• Google Pixel Slate – available from $500 and up – a 12-inch tablet, similar to the Surface Pro or the Galaxy Book2. It’s a Google product with an excellently made magnesium shell, a high resolution 3:2 screen with EMR pen support, 47Wh battery and capable hardware. In fact, this is one of the few Chromebooks you can spec with up to 16 GB of RAM and 512 GB of SSD storage. The keyboard folio and pen are not included by default, and cost extra.
  • Google Pixelbook – available from $900 and up – a 12-inch convertible, like the Asus C302CA or the Samsung Pro, but with a much nicer build, keyboard, and 3:2 high-resolution display. It can also be specced with the same RAM and storage options as the Pixel Slate, but it’s an expensive product for what it is, so not for everyone. I’d recommend this to power users and those who plan to run  Windows/Linux apps alongside the regular ChromeOS capabilities.

Follow the links for more details on each product, user review, updated prices and the option to get one for yourselves.

Some of the 12-inch Chromebooks above

Some of the 12-inch Chromebooks above: Asus C302CA, Samsung Pro and Google Pixelbook

 

HP Envy X2, Elite X2 and Pro X2

HP offers a trio of 12-inch Windows tablets.

The Envy X2 is available in two variants: a Qualcomm based product with long battery, LTE and always-on connectivity, just like the Samsung Galaxy Book2, as well as an Intel Core M powered version. You can find the former for around $500-$600 at this point, with the keyboard being included, which is not a bad deal for such a device, but keep in mind its capabilities are limited when compared to an Intel/AMD based Windows computer.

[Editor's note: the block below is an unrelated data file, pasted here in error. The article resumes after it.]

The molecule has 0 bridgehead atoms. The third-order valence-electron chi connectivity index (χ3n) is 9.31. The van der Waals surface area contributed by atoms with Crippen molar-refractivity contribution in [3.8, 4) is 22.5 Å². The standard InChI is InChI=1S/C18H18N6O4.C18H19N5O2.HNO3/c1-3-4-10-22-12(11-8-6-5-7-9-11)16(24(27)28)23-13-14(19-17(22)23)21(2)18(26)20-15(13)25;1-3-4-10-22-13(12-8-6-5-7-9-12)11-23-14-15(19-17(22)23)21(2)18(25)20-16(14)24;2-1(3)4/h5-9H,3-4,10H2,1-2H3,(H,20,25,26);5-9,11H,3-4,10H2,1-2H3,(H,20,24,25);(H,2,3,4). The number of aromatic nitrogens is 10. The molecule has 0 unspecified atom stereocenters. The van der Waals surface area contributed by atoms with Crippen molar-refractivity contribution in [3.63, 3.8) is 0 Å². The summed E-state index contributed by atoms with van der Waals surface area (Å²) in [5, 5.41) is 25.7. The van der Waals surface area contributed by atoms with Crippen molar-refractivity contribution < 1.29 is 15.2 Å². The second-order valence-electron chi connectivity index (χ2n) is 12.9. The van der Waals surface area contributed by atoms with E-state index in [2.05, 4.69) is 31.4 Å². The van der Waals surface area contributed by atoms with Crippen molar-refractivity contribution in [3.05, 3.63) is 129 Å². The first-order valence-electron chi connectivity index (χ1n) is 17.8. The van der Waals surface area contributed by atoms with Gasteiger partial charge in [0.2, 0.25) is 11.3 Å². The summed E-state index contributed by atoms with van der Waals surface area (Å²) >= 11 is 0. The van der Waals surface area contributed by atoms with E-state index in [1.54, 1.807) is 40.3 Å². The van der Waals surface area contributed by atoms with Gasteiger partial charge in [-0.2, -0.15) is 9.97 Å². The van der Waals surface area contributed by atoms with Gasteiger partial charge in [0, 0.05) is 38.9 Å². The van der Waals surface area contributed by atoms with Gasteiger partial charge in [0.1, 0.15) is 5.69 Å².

The Core M variant is available from $850, without the keyboard, so swims in waters where the Surface Pro is still king.

The Pro X2 is a business alternative of the Envy, available in more configurations and with extra security options. It gets a smaller screen with thicker bezels and a smaller battery, among others.

The Elite X2 is the newest addition to HP’s offer and the most compact and most powerful of the three. It’s based on higher-performance Intel Core U hardware with SSD storage and a 47 Wh battery, gets the same security options of the Pro X1, but it’s also very expensive, starting at around $1500 at the time of this update.

You’ll find more about all these on HP’s website or on Amazon.

The HP X2 Windows tablets: Envy, Pro and Elite, from left to right

Dell Latitude 5000 and 7000 2-in-1

Dell offers two business tablets very similar to HP Elite above: the same 12.3″ 3:2 1920 x 1280 px displays, same business features, and the same hardware specs (Core U processors, up to 16 GB of RAM, SSD storage).